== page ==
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Year : 2015  |  Volume : 40  |  Issue : 2  |  Page : 74-79

Prevalence of Helicobacter pylori infection among β-thalassemia major children with recurrent abdominal pain at Suez Canal University Hospital

Department of Pediatrics, Faculty of Medicine, Suez Canal University, Ismaelia, Egypt

Correspondence Address:
G K Yousab Feiby
MBBCh, Madenat Alsalam 17 Awadalla Street, Mansoura
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Source of Support: None, Conflict of Interest: None

DOI: 10.4103/1110-1067.161292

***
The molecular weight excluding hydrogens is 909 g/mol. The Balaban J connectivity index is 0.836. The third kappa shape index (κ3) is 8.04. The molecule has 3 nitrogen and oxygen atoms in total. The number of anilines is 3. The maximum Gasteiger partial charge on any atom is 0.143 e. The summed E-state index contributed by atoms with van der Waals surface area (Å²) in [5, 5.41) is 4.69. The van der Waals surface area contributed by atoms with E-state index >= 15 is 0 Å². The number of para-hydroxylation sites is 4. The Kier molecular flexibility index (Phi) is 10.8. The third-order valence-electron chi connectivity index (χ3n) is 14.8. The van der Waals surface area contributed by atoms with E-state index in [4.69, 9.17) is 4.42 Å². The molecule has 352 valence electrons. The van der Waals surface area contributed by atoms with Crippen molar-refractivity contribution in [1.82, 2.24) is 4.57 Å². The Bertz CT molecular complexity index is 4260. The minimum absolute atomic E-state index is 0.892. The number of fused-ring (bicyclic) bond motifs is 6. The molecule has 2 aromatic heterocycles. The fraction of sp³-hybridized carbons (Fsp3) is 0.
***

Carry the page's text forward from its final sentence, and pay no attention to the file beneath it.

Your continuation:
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Background Recurrent abdominal pain (RAP) is a common pediatric problem and it is also one the several gastrointestinal tract disturbances frequently seen in β-thalassemia major (β-TM) patients. Helicobacter pylori is known to be an etiological agent of chronic gastritis and peptic ulcer diseases, but its correlation with RAP is still under debate. Aim The aim of the study was to determine the prevalence of H. pylori infection among β-TM children with RAP. Patients and methods This study was cross-sectional in design. We recruited 48 β-TM cases (24 β-TM children who presented with RAP and 24 β-TM children who did not present with RAP), aged 5-18 years, and 48 age-matched and sex-matched controls (24 children who presented with RAP without any other apparent manifestations of disease and 24 healthy children who did not present with RAP). Children who presented with RAP fulfilled Apley's criteria for the diagnosis of RAP. All patients and controls had undergone serum H. pylori IgG evaluation by ELISA. Results The seroprevalence of H. pylori in β-TM patients who presented with RAP was more common than in controls who presented with RAP [14/24 (58.3%) vs. 7/24 (29.2%); P = 0.04]. Also, there was a statistically significantly higher seroprevalence of H. pylori among the total number of β-TM children than among the total number of control children [24/48 (50%) vs. 12/48 (25%)]. The mean duration of splenectomy was statistically significantly higher in total β-TM children who were H. pylori IgG positive than among total β-TM children who were H. pylori IgG negative. There was no significant difference between total H. pylori IgG-positive β-TM children and age, sex, duration of blood transfusion, duration of iron chelating agent, criteria of abdominal pain, and serum ferritin level. Conclusion There was a higher prevalence of H. pylori IgG in β-TM children with RAP than among control children with RAP, as well as among total β-TM children than among total control children. H. pylori IgG was detected more frequently in thalassemic patients with a longer duration of splenectomy.

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